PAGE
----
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Shamanism, Totem Art & Resources

The Path of direct revelation

Shamanism is an ancient spiritual practice that has been found on every continent dating back 40,000 years. This spiritual practice is based on the concept of animism, which holds that all things on this planet have a spiritual essence. Our ancestors believed that their health and survival depended on maintaining a relationship between the natural and spiritual worlds. They relied on the shaman to act as their intermediary between the visible and the invisible worlds. Through rituals designed to work with the helping spirits, the shaman facilitated the wellbeing of the community and addressed the spiritual disharmony believed to be at the root of an individual’s illness.

As mankind modernized, organized religion succeeded in marginalizing shamanic practice. But over the past thirty years, interest in shamanism has surged in the western world. Dozens of books on the topic continue to be published every year. In addition, many western therapists and health practitioners have incorporated shamanic techniques into their own practice. For these professionals, this practice is by no means to take the place of traditional or alternative healing methods but seeks an integrative approach to healing that adds a deeply personal and profound spiritual dimension.

The Shamanic Journey

This kind of journey refers to shifting of consciousness and going into a trance state. While in a trance the shamanic practitioner travels to a “non-ordinary” reality with a specific intention to meet with their spiritual guides to get information (for themselves or others) and then intentionally returns to ordinary reality to share the information.

Journey Entrance

There are many ways that we can see or perceive information while doing a shamanic journey. Many of us have a mixture of the “Clairs” while journeying. The most common of these is Clairvoyance, which is the ability to receive information about a person, object, land, or physical event through means other than the known human senses. Clairaudience – Sound, Clairsentience – Feeling or touch, Clairconscious – Knowning, and Clairsalience – Smell, can also be the way that the information is given in a shamanic journey.

Artwork from the Shamanic Journey

For thousands of years, shamanic artwork has played an essential part in shamanic ritual.  These paintings show that the shaman played an important role of portraying the rituals that insured survival of their people. They made paintings of their rituals on cave walls deep inside a mountains, carved small sculptures, made musical instruments for rituals. These and many more creative aspects of this spiritual practice underscores the importance of the shamanic spiritual life and ultimately of their survival.

Today, we are faced with numerous challenges including the climate crisis and collapse of food production all over the world. Now more than ever we need guide posts to bring hope and to initiate our movement towards healing. Healing thoughts, actions both in the self and in our communities. Artwork can be a reminder of a special message that comes through to help guide us along our path. I am one of the many who are part of this tradition of making visuals as reminders of the messages from our guides.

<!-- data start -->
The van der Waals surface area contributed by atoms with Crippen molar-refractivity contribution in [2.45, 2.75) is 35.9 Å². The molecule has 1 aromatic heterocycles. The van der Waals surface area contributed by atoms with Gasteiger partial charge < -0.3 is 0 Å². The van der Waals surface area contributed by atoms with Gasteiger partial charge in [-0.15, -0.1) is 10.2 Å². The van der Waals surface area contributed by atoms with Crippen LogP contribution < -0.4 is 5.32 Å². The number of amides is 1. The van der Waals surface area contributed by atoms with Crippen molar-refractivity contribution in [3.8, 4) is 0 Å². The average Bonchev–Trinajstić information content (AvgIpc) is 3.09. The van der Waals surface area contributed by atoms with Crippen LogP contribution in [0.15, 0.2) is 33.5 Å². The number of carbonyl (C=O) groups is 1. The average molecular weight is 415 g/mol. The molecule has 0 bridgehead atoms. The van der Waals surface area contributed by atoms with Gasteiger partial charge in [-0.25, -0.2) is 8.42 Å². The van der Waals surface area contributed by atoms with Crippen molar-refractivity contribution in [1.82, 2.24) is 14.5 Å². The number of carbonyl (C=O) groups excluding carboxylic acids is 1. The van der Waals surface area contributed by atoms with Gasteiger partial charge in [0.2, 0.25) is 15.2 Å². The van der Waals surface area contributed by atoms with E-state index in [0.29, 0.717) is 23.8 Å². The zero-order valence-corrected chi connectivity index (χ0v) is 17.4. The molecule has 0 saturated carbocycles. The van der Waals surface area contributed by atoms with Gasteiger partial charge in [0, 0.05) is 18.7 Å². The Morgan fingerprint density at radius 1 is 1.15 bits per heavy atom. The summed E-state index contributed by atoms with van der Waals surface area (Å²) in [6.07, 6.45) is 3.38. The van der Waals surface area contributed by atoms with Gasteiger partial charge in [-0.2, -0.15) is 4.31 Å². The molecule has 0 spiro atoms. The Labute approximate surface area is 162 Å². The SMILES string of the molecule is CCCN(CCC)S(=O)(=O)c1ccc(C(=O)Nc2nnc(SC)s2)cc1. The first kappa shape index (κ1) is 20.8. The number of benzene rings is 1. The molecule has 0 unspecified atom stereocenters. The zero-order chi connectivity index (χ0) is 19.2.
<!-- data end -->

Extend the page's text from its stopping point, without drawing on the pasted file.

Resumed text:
History on the Totem Pole
Ancestors and Spirit Helpers

The poles were many things, the house pole told of the lineage of the chief who presided within. The memorial pole commemorated  some great event. The grave pole contained the body and displayed the crest of a leading noble. And in the great houses, massive figures – illuminated by firelight – supported the roof beams. Each held the essential spirit of the individual or family it commemorated, as well as the spirit of the artist who made it, and by an extension, the living essence of the whole people.
The term Totem Pole refers to the tall cedar poles with multiple figures carved by Native people of the northern Northwest Coast. Several different types of monumental poles include: house frontal poles placed against the house front, often serving as doorways of houses; carved interior house posts that support roof beams, and free standing memorial poles placed in front of houses to honor deceased chiefs.

Mortuary poles made in the nineteenth century housed the coffins of important people in a niche at the top. Carved of red cedar logs, the figures on totem poles are inherited crests, which identify the pole owners and tell their family histories. Although totem poles have become a symbol of all Northwest Coast Native people and their use has spread to neighboring tribes through the years, tall multiple-figure poles were first made only by the northern Northwest Coast Haida, Tlingit, and Tsimshian peoples in Southeast Alaska and British Columbia. Large free-standing human welcome figures and interior house posts were made by the Kwakwak’wakw and Nuu-chah-nulth people further south, and the Coast Salish people in Southern British Columbia and western Washington also carved large human figures representing ancestors and spirit helpers on interior house posts and as grave monuments.